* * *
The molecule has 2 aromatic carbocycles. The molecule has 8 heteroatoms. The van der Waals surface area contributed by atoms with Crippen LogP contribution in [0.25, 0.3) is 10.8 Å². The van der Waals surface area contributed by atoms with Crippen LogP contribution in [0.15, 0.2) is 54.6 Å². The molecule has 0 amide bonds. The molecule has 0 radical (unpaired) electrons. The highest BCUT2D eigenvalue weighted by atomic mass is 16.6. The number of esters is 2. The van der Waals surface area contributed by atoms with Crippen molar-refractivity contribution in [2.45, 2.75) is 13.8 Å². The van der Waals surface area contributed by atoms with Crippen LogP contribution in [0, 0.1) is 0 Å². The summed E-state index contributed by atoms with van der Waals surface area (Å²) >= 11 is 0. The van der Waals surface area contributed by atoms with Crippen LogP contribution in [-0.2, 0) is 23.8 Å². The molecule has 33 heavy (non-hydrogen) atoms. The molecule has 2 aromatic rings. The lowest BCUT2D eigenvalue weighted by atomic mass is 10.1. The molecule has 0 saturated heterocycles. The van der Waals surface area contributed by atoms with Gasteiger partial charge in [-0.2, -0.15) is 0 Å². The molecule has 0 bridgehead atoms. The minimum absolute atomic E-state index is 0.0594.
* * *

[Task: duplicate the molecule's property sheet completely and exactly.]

The molecule has 2 aromatic carbocycles. The molecule has 8 heteroatoms. The van der Waals surface area contributed by atoms with Crippen LogP contribution in [0.25, 0.3) is 10.8 Å². The van der Waals surface area contributed by atoms with Crippen LogP contribution in [0.15, 0.2) is 54.6 Å². The molecule has 0 amide bonds. The molecule has 0 radical (unpaired) electrons. The highest BCUT2D eigenvalue weighted by atomic mass is 16.6. The number of esters is 2. The van der Waals surface area contributed by atoms with Crippen molar-refractivity contribution in [2.45, 2.75) is 13.8 Å². The van der Waals surface area contributed by atoms with Crippen LogP contribution in [0, 0.1) is 0 Å². The summed E-state index contributed by atoms with van der Waals surface area (Å²) >= 11 is 0. The van der Waals surface area contributed by atoms with Crippen LogP contribution in [-0.2, 0) is 23.8 Å². The molecule has 33 heavy (non-hydrogen) atoms. The molecule has 2 aromatic rings. The lowest BCUT2D eigenvalue weighted by atomic mass is 10.1. The molecule has 0 saturated heterocycles. The van der Waals surface area contributed by atoms with Gasteiger partial charge in [-0.2, -0.15) is 0 Å². The molecule has 0 bridgehead atoms. The minimum absolute atomic E-state index is 0.0594.